Several Rome school districtwide administrative positions are receiving four-year contracts with raises of between 1 and 3% in certain years and no raises in others, among some of the 29 individual contracts recently approved by the Board of Education.
The contracts, approved by the board at its June 27 meeting, also include such categories as computer and network support specialists, school/home/community liaisons, certain central office clerical positions, public relations and senior custodians.
Contracts took effect July 1. Among details for some of the administrative/managerial positions on the list, as provided last week by school district Superintendent Peter C. Blake’s office including salaries for the 2019-20 school year plus raises during the next three years:
• Assistant Superintendent for Curriculum and Instruction Christopher Brewer — $134,000; 0%, 2%, 2%.
• Assistant Superintendent for Operations and Management Robert Mezza Jr. — $134,000; 0%, 2%, 2%.
• Director of People Operations Geoffrey Morton — $116,125; 0%, 1%, 2%.
• Director of Business and Finance David Dreidel — $103,500; 2%, 0%, 2%.
• Director of Information Technology Patrick Sullivan — $101,000; 0%, 1%, 3%.
• Director of Facilities III Alex Rodriguez — $97,500; No scheduled raises.
• Foodservice Manager Chris Whitmore — $84,000; 0%, 1%, 3%.
• Transportation Manager Andrew Thompson — $83,190; 0%, 1%, 3%.
Negotiations for the 29
individual contracts involved the entire Board of Education, said board President Stephen P. Hampe.
Hampe explained Blake “presented initial requests, which the board considered,” with details “then presented to the individual staff member, then finalized by the board.” He added “multiple factors were considered in determining final amounts including qualifications, experience, time in service, other benefit requests and then weighed against fiscal viability and overall equity.”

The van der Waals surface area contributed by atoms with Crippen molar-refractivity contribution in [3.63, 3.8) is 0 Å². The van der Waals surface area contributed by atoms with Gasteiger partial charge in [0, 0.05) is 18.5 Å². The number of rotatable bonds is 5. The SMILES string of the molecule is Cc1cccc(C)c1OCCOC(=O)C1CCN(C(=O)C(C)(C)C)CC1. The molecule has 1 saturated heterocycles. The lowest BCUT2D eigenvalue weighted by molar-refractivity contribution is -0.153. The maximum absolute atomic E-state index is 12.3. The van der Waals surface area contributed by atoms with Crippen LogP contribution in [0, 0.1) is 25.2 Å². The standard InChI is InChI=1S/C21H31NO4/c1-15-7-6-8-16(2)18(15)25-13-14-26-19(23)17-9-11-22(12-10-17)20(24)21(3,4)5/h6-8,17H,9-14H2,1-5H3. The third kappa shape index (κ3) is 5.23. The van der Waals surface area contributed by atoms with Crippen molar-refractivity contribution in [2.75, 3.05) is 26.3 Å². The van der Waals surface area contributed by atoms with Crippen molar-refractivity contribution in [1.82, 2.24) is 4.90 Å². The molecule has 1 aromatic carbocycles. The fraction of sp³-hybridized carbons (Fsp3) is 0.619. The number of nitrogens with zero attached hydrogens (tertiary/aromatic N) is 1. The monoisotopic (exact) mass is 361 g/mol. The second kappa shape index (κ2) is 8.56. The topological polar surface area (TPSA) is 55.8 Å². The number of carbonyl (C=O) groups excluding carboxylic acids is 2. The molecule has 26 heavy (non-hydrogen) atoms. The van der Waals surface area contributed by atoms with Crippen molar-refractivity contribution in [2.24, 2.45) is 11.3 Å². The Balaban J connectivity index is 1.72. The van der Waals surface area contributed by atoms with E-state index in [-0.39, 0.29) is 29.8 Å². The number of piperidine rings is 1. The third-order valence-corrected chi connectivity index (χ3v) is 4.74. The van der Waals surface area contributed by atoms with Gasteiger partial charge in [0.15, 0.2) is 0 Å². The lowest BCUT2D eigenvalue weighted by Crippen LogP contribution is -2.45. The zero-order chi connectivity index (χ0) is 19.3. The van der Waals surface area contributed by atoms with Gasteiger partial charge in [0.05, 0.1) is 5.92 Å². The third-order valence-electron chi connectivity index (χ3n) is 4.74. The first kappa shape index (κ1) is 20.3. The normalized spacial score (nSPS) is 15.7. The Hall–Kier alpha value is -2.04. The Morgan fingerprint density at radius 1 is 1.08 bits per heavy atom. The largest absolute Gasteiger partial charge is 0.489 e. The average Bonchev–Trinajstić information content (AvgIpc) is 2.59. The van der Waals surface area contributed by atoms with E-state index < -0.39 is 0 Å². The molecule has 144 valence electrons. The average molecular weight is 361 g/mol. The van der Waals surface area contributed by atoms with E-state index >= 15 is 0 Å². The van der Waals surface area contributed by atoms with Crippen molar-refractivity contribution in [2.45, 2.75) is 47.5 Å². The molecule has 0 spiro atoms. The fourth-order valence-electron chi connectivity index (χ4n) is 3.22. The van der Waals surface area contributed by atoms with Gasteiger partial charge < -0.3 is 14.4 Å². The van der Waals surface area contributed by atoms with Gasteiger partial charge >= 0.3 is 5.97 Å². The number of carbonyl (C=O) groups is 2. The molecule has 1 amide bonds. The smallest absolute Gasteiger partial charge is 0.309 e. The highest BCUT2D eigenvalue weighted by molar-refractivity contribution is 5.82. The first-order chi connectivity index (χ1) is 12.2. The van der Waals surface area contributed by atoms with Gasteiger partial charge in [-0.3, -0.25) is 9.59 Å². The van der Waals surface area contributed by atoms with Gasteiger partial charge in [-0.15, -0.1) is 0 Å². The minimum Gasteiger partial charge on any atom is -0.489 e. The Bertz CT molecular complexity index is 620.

Regarding how details including pay increases were decided upon, Hampe said all of the contracts were considered individually including “weighing the staffer’s responsibilities, expertise, performance, and requests.” He noted “everyone was aware” of the school district’s “current budget situation,” commenting that low-or-no salary increases were encouraged and “the board attempted to balance that while also recognizing individual staff’s value and performance by things like adjusting other benefits or the length of the contract.”
Blake during the June 27 meeting thanked the board for its involvement in the negotiations, calling it “a tremendous lift to get this done before the contracts expired.”
The school district’s total overall employment is about 1,000. Most of its employees are covered by various union contracts through collective bargaining.